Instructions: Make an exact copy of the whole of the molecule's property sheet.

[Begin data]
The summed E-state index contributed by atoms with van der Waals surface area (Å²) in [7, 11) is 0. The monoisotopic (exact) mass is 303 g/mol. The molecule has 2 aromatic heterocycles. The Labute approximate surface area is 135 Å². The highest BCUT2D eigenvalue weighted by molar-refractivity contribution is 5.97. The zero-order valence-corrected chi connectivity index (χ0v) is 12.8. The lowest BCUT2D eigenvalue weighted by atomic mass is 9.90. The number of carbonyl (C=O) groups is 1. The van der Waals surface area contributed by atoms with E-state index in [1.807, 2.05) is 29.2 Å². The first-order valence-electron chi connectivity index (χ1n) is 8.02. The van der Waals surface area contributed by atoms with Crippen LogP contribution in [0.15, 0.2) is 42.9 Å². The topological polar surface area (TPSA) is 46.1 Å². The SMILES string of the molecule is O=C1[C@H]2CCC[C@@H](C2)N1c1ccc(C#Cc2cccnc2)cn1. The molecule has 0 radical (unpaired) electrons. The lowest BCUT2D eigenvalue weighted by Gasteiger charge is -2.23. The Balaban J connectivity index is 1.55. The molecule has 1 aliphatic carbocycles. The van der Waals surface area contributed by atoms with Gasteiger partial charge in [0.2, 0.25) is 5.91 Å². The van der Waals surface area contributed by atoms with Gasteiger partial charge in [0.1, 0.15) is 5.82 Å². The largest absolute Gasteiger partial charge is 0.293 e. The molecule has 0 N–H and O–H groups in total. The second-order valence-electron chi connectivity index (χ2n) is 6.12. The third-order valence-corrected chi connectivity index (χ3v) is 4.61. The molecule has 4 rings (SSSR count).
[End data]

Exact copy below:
The summed E-state index contributed by atoms with van der Waals surface area (Å²) in [7, 11) is 0. The monoisotopic (exact) mass is 303 g/mol. The molecule has 2 aromatic heterocycles. The Labute approximate surface area is 135 Å². The highest BCUT2D eigenvalue weighted by molar-refractivity contribution is 5.97. The zero-order valence-corrected chi connectivity index (χ0v) is 12.8. The lowest BCUT2D eigenvalue weighted by atomic mass is 9.90. The number of carbonyl (C=O) groups is 1. The van der Waals surface area contributed by atoms with E-state index in [1.807, 2.05) is 29.2 Å². The first-order valence-electron chi connectivity index (χ1n) is 8.02. The van der Waals surface area contributed by atoms with Crippen LogP contribution in [0.15, 0.2) is 42.9 Å². The topological polar surface area (TPSA) is 46.1 Å². The SMILES string of the molecule is O=C1[C@H]2CCC[C@@H](C2)N1c1ccc(C#Cc2cccnc2)cn1. The molecule has 0 radical (unpaired) electrons. The lowest BCUT2D eigenvalue weighted by Gasteiger charge is -2.23. The Balaban J connectivity index is 1.55. The molecule has 1 aliphatic carbocycles. The van der Waals surface area contributed by atoms with Gasteiger partial charge in [0.2, 0.25) is 5.91 Å². The van der Waals surface area contributed by atoms with Gasteiger partial charge in [0.1, 0.15) is 5.82 Å². The largest absolute Gasteiger partial charge is 0.293 e. The molecule has 0 N–H and O–H groups in total. The second-order valence-electron chi connectivity index (χ2n) is 6.12. The third-order valence-corrected chi connectivity index (χ3v) is 4.61. The molecule has 4 rings (SSSR count).